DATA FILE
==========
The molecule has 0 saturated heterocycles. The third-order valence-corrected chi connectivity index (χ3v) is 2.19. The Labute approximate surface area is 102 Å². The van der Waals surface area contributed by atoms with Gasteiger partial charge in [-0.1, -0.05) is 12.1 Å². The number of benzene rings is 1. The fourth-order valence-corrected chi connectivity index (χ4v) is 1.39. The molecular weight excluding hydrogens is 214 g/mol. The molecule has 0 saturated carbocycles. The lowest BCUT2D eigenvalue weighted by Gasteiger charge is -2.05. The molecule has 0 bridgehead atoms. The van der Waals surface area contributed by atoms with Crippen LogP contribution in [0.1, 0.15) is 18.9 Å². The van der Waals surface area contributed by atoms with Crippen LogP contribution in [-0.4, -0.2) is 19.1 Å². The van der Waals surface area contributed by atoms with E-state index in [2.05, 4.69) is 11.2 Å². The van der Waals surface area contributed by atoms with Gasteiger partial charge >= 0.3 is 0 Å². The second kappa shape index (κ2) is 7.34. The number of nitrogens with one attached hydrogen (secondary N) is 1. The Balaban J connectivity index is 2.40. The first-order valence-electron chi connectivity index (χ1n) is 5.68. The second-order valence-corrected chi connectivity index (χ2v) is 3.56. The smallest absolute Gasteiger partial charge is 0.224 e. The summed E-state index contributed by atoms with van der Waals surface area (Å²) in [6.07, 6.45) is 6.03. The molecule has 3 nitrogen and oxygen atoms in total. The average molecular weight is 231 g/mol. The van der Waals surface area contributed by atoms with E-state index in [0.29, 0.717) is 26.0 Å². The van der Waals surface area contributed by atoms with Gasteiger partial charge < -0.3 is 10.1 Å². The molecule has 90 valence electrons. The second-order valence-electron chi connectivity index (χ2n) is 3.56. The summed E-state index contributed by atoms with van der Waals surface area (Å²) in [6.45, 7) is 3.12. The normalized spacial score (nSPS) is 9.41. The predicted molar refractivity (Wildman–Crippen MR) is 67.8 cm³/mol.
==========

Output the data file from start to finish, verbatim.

The molecule has 0 saturated heterocycles. The third-order valence-corrected chi connectivity index (χ3v) is 2.19. The Labute approximate surface area is 102 Å². The van der Waals surface area contributed by atoms with Gasteiger partial charge in [-0.1, -0.05) is 12.1 Å². The number of benzene rings is 1. The fourth-order valence-corrected chi connectivity index (χ4v) is 1.39. The molecular weight excluding hydrogens is 214 g/mol. The molecule has 0 saturated carbocycles. The lowest BCUT2D eigenvalue weighted by Gasteiger charge is -2.05. The molecule has 0 bridgehead atoms. The van der Waals surface area contributed by atoms with Crippen LogP contribution in [0.1, 0.15) is 18.9 Å². The van der Waals surface area contributed by atoms with Crippen LogP contribution in [-0.4, -0.2) is 19.1 Å². The van der Waals surface area contributed by atoms with E-state index in [2.05, 4.69) is 11.2 Å². The van der Waals surface area contributed by atoms with Gasteiger partial charge >= 0.3 is 0 Å². The second kappa shape index (κ2) is 7.34. The number of nitrogens with one attached hydrogen (secondary N) is 1. The Balaban J connectivity index is 2.40. The first-order valence-electron chi connectivity index (χ1n) is 5.68. The second-order valence-corrected chi connectivity index (χ2v) is 3.56. The smallest absolute Gasteiger partial charge is 0.224 e. The summed E-state index contributed by atoms with van der Waals surface area (Å²) in [6.07, 6.45) is 6.03. The molecule has 3 nitrogen and oxygen atoms in total. The average molecular weight is 231 g/mol. The van der Waals surface area contributed by atoms with E-state index in [0.29, 0.717) is 26.0 Å². The van der Waals surface area contributed by atoms with Gasteiger partial charge < -0.3 is 10.1 Å². The molecule has 90 valence electrons. The second-order valence-electron chi connectivity index (χ2n) is 3.56. The summed E-state index contributed by atoms with van der Waals surface area (Å²) in [6.45, 7) is 3.12. The normalized spacial score (nSPS) is 9.41. The predicted molar refractivity (Wildman–Crippen MR) is 67.8 cm³/mol.